Buick: Making Brand Chatter Work for Millennials

BuickBuick, long the solid and staid choice of those who wanted to seem professional without looking ostentatious, had watched its market share slip slowly away as its core drivers aged. The brand had once been the perfect car for, say, a doctor who made house calls. He wanted to look like he was doing well (but not too well). The problem, though, was that the brand’s image was, to most people, about as relevant as doctors who made house calls.

However, in a harsh economic climate, the idea of luxury that didn’t bask in ostentation was as timely as ever, especially to the new generation of millennials. refers not just to the moment when a consumer realizes what car they want to buy, but the brand’s journey, as well. “Basically this was our moment of truth,” says Craig Bierley, director of advertising and promotions for Buick/GMC, who points to the brand’s renaissance as starting with the release of the Enclave about two-and-a-half years ago. “We’ve had some success with the brand, and in many ways this was the moment of truth to see if we could continue this trajectory.” is basically a real-time aggregator of all the Buick chatter floating around online — whether from professional media reviews, official Buick promotions, expert commentary or just average people on blogs, Twitter or Facebook. The hub bravely collects it all: good, bad, glowing or indifferent. And, as such, it functions as a ready-made dashboard for the consumer conducting online research. And so, yes, you are as likely to see a block that says, “Where the heck is the Verano being sold besides China?” as you are to see one that says, “The 2012 Buick Verano is comfortable-riding, quiet car and one of the best vehicles on the market for taller drivers,” and as likely to be directed to some weird YouTube clip from a car show as you are to be directed to a video of a Regal owner talking about his car, produced by Buick.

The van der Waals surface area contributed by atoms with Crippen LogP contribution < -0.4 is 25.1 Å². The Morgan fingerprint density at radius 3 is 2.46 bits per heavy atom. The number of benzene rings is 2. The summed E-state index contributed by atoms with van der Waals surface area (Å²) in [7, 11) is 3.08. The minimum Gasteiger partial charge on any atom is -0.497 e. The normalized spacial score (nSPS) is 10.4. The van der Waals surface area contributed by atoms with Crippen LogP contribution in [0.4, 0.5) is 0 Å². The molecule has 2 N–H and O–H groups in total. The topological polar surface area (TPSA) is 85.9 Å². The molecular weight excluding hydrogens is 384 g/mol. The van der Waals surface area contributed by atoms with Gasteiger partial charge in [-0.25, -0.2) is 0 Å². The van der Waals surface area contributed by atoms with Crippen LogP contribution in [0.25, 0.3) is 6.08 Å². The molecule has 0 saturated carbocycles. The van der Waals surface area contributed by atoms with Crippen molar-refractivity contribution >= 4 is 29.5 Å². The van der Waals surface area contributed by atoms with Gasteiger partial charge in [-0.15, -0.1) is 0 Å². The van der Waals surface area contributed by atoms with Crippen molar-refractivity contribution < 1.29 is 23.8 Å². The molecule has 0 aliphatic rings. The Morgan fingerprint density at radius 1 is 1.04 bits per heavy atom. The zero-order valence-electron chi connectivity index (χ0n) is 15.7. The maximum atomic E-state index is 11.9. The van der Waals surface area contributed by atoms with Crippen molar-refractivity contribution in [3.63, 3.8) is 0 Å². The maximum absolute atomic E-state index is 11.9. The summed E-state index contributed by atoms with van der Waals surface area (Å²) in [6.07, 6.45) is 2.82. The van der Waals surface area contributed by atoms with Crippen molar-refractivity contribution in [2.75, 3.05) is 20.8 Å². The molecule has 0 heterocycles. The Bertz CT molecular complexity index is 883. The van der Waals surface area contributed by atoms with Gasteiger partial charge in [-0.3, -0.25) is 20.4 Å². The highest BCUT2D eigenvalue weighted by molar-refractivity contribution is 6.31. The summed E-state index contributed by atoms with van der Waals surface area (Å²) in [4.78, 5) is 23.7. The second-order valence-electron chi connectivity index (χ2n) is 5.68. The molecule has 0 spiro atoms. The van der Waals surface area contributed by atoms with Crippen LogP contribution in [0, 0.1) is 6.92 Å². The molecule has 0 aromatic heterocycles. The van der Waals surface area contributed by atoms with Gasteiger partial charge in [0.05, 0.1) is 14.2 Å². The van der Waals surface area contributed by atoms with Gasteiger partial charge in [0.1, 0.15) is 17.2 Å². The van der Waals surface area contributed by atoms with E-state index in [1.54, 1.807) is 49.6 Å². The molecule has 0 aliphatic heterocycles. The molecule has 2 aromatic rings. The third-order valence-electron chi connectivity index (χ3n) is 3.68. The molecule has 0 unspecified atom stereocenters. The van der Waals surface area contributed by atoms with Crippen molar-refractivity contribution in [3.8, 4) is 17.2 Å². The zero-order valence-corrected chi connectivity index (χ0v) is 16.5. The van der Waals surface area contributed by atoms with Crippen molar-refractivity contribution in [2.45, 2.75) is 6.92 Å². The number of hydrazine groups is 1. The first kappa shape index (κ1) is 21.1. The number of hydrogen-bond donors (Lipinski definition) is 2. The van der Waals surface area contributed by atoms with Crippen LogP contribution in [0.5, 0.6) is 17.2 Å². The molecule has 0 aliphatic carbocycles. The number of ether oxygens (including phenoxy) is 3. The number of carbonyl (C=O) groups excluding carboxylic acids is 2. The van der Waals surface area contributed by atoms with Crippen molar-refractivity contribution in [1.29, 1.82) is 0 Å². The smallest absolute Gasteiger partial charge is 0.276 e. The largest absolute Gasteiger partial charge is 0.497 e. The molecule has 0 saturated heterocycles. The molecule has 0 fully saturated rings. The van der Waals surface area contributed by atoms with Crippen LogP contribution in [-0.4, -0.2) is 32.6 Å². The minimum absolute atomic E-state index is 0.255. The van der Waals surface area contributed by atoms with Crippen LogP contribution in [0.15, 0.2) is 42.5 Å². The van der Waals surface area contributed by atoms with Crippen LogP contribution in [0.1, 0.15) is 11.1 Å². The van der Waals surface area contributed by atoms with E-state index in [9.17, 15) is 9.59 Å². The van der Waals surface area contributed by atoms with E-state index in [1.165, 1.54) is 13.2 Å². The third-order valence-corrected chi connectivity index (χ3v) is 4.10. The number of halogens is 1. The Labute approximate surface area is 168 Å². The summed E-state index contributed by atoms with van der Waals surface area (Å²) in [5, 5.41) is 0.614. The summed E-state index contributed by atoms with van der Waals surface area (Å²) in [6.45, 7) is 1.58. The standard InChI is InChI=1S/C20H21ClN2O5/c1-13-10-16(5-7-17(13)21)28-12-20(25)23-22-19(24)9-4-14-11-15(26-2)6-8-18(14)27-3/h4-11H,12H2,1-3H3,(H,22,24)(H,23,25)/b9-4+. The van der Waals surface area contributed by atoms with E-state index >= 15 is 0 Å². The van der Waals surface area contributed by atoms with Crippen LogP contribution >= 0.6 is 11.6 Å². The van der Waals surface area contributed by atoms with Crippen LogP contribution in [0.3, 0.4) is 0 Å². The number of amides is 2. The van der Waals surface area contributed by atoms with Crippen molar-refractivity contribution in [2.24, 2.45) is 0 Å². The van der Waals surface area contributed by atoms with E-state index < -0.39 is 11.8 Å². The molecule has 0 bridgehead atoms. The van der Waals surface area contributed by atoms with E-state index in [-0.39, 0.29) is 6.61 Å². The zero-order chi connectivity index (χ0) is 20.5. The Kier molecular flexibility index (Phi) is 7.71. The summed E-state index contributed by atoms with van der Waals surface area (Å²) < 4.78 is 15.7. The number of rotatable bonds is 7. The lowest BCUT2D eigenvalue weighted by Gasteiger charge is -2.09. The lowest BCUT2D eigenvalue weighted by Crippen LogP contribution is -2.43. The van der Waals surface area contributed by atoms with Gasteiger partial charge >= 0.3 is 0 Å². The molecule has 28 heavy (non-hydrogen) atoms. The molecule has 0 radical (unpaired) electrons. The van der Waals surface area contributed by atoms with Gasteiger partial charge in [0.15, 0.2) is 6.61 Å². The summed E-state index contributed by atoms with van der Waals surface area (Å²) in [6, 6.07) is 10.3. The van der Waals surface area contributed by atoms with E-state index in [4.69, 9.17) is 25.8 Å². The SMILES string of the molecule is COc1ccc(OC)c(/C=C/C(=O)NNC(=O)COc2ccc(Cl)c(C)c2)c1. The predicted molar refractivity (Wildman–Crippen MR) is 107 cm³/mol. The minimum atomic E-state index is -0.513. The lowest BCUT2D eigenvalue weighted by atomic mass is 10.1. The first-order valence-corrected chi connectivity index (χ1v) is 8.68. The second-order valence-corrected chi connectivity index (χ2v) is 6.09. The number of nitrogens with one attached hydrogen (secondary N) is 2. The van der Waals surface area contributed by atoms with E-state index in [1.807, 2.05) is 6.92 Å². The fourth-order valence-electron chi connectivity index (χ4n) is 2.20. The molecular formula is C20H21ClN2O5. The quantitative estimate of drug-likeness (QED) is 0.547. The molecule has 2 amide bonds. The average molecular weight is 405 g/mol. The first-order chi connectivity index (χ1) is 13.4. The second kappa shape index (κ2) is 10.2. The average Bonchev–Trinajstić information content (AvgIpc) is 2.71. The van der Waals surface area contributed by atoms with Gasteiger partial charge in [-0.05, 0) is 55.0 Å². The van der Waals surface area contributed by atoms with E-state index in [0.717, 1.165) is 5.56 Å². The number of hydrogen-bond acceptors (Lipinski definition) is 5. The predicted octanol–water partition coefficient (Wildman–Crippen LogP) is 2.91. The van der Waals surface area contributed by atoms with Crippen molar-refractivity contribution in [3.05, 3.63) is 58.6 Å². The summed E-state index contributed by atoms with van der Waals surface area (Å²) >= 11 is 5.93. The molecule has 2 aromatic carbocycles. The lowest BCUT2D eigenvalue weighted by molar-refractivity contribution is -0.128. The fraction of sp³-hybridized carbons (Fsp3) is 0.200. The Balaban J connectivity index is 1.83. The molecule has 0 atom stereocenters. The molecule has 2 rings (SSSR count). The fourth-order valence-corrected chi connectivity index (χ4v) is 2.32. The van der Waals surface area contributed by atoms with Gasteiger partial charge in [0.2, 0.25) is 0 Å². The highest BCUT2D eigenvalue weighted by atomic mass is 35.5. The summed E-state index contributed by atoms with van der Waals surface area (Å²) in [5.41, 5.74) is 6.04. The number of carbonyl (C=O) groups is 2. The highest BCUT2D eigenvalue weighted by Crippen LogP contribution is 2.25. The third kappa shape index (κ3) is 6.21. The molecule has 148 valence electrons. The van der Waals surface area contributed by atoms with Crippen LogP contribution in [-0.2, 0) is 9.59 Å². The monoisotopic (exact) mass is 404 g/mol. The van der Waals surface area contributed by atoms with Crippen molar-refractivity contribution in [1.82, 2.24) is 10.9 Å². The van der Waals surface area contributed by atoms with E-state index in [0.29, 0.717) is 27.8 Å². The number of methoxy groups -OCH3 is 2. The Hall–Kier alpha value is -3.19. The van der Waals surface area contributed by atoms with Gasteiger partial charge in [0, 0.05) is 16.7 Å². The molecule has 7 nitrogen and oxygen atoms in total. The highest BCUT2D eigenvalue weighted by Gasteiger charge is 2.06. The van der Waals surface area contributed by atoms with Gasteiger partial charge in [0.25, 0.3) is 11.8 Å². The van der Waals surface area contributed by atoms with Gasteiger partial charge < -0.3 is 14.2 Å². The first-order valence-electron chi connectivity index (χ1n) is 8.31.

The true strength in the site is in the power of peer recommendations and reams of research showing that people trusted peer reviews above all else: This emboldened the Buick team.

“We were confident enough in our product to offer that level of transparency, and thought that being genuine and authentic was the best way to go,” says Bierley. As Buick set about launching not one, not two, but three new category models to appeal to a younger and broader swath of consumers, Bierley says, “We thought allowing people to share their thoughts, conversations, beliefs and opinions was an important part of the social conversation of our brand. We thought that was important, but it’s hardly the default choice for brands in the luxury segment to take those kinds of risks.”

The negative comments may actually help boost the credibility of positive ones, says Barb Goose, executive director of Digitas Boston and Detroit. Research showed that people are more receptive to the positive reviews and comments when they saw all sides of an issue represented.

The site is aimed at, and designed to help, “what we call the ‘in-market consumer,’ the one who’s searching for this type of information, because they are ready to buy a vehicle,” says Goose, and it was born out of research into that sort of behavior. Digitas researched not only what people did on the typical review sites, but also mapped that onto where they went next, and how they continued their search.  “We saw that [we] were looking for a combination of things that they needed in order to make a decision. And we said, ‘Hey, wait a minute, we can pull it all together and bring it here.’ ”

The original site and campaign focused on Regal, but it made sense to the team to expand it to all the models in Buick’s roster. This winter relaunched as a brand hub. Three-quarters of people polled left the site with an elevated opinion of the brand, and roughly 80 percent said they would tell others to take a look at Buick. And through those many moments, Buick became a brand remade.

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